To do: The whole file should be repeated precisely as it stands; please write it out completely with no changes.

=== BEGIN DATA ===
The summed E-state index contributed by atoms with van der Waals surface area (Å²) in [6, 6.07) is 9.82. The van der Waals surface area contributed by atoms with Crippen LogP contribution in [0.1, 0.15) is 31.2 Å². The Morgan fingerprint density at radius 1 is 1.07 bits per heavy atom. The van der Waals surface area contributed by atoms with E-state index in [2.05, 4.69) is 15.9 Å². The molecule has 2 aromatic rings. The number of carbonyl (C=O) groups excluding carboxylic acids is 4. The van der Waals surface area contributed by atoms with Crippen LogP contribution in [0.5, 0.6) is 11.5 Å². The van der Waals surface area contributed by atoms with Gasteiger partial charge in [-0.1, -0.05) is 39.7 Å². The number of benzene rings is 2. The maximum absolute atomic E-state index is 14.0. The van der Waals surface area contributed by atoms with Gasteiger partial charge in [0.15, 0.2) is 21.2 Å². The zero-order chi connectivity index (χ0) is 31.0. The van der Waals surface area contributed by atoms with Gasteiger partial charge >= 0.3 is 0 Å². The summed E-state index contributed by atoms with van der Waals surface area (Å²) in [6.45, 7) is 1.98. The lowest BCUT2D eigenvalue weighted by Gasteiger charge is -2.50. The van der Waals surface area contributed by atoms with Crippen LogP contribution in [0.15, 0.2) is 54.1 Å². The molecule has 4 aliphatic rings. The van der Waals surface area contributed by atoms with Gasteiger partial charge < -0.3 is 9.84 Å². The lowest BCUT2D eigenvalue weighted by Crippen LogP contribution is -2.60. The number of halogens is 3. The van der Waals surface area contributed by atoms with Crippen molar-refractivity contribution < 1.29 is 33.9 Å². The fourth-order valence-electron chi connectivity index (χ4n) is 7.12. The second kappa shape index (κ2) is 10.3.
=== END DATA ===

The summed E-state index contributed by atoms with van der Waals surface area (Å²) in [6, 6.07) is 9.82. The van der Waals surface area contributed by atoms with Crippen LogP contribution in [0.1, 0.15) is 31.2 Å². The Morgan fingerprint density at radius 1 is 1.07 bits per heavy atom. The van der Waals surface area contributed by atoms with E-state index in [2.05, 4.69) is 15.9 Å². The molecule has 2 aromatic rings. The number of carbonyl (C=O) groups excluding carboxylic acids is 4. The van der Waals surface area contributed by atoms with Crippen LogP contribution in [0.5, 0.6) is 11.5 Å². The van der Waals surface area contributed by atoms with Gasteiger partial charge in [-0.1, -0.05) is 39.7 Å². The number of benzene rings is 2. The maximum absolute atomic E-state index is 14.0. The van der Waals surface area contributed by atoms with Gasteiger partial charge in [0.15, 0.2) is 21.2 Å². The zero-order chi connectivity index (χ0) is 31.0. The van der Waals surface area contributed by atoms with Gasteiger partial charge >= 0.3 is 0 Å². The summed E-state index contributed by atoms with van der Waals surface area (Å²) in [6.45, 7) is 1.98. The lowest BCUT2D eigenvalue weighted by Gasteiger charge is -2.50. The van der Waals surface area contributed by atoms with Crippen LogP contribution in [0.15, 0.2) is 54.1 Å². The molecule has 4 aliphatic rings. The van der Waals surface area contributed by atoms with Gasteiger partial charge < -0.3 is 9.84 Å². The lowest BCUT2D eigenvalue weighted by Crippen LogP contribution is -2.60. The number of halogens is 3. The van der Waals surface area contributed by atoms with Crippen molar-refractivity contribution < 1.29 is 33.9 Å². The fourth-order valence-electron chi connectivity index (χ4n) is 7.12. The second kappa shape index (κ2) is 10.3.